While I did not grow up in the Big Red Church, I went with mom to Christmas eve services. It was mom who told me that Big Red was looking for nursery assistants. That led me to an interview with Patsy Finster and my current Sunday job and for a brief time serving as Youth and Volunteer Coordinator.

My grandparents have played a significant role in my life and my story. There are two sets of them and they all four have had a stabilizing influence on me. My maternal grandparents are Kirk and Janeen. We are very close and I see them once a week. Grandma is everything you could expect from a grandma—soft, loving, and caring. Grandpa is also loving and caring but tends to be stern, strict, and decisive. Grandma is a good cook. She calls Grandpa and me her guinea pigs because she tries out her new recipes on us. She loves people, parties, and family events. She is best known for her Super Bowl parties!  

My paternal grandparents are Jack and Brenda—the ones who were married at Big Red Church. Although they live close by now, I see them mostly on holidays. They are both loving and sweet. When I was a child, they owned a motel In Cayucos. It was fun to go there for a visit, stay in their motel, and spend time on the beach. Building sand castles and breaking waves was a child’s paradise.

Other childhood memories are: taking naps in the living room with other children in the lady’s house where I was in daycare and sitting on the carpet at home when I was in first grade watching Nicolodean cartoons and Seinfeld. I was raised on Seinfeld!  Star Wars came out when I was in the third grade and I became a Star Wars nerd collecting Star Wars toys and action figures. 

Now my passion is photography. Nature and architecture are my specialties. I like to take photos on the coast and recently took photos in Sacramento at the Court House Park. I enjoy the hunt for a photo. It is a perfect hobby for me because I am fine by myself. I’m still a shy kid at heart!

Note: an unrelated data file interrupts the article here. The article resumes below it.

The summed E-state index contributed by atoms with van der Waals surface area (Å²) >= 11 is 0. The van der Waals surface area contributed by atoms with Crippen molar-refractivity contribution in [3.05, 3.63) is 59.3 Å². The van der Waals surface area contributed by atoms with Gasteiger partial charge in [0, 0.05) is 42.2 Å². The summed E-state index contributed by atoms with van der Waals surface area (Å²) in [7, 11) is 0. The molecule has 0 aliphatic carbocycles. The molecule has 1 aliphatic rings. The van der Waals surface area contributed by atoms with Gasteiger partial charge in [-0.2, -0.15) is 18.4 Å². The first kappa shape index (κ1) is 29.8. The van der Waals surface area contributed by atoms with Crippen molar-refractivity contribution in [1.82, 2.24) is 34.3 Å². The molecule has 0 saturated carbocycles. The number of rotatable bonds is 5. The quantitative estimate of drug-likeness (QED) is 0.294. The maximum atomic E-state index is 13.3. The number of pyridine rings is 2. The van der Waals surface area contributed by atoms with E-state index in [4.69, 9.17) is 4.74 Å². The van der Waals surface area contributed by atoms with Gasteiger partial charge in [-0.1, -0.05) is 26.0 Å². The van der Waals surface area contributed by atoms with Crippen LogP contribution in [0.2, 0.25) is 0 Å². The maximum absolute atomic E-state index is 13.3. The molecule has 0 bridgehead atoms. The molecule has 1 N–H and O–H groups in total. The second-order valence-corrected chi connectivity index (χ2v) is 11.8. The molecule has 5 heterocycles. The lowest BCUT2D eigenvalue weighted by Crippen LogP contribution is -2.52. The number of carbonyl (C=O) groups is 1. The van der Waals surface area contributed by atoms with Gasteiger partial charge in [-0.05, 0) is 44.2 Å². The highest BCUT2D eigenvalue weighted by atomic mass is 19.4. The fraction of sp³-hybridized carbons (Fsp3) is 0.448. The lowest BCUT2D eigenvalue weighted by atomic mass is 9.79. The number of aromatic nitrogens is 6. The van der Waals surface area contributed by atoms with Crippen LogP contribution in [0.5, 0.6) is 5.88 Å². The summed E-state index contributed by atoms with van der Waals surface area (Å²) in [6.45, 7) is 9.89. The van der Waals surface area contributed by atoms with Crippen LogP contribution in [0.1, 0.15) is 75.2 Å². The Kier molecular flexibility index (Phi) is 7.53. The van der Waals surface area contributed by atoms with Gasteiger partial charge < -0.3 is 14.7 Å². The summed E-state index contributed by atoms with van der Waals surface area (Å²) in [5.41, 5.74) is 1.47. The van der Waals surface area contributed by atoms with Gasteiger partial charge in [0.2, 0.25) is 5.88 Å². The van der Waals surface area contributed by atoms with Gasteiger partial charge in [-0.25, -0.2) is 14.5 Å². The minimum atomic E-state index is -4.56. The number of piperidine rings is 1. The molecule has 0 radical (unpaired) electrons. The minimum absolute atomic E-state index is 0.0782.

Getting to Know Russell Weaver

Written by Dale Buchanan

Born in Modesto, California, Russell grew up in Clovis where he lives today with his wife Ann and two daughters, Clara and Caroline. Let me be clear from the outset that Russell’s story is a love story. A summary of the notes that Gayle handed me to use in putting together this column would be just one word:  LOVE.

My first prompt to Russell as we sat in Gayle’s front room was, “Tell me about the women in your life.”  That was more or less the only prompt he needed. Ann, Clara, and Caroline are the heart and soul of this 36-year-old special education teacher and pole-vaulting coach’s story. 

Along the way, Russell inadvertently shared much about himself thus inspiring this sketch of our “From the Pews” person. “Ann grew up in Rocky Mountain, Virginia. I grew up in Clovis, California. There is no way our paths would ever cross. The odds of our meeting were nil and the chances of any kind of relationship were beyond astronomical. And yet, in the summer of 1998 the miracle beyond probability happened. I traveled to a National Youth Conference in Colorado sponsored by the Church of the Brethren. The conference attracted 4,000 youth from all over the United States. Now, I admit that when we both arrived on that college campus in Colorado the odds of our meeting increased significantly. She was 15 and a sophomore and I was 14 and a freshman. Still not very good odds. 😊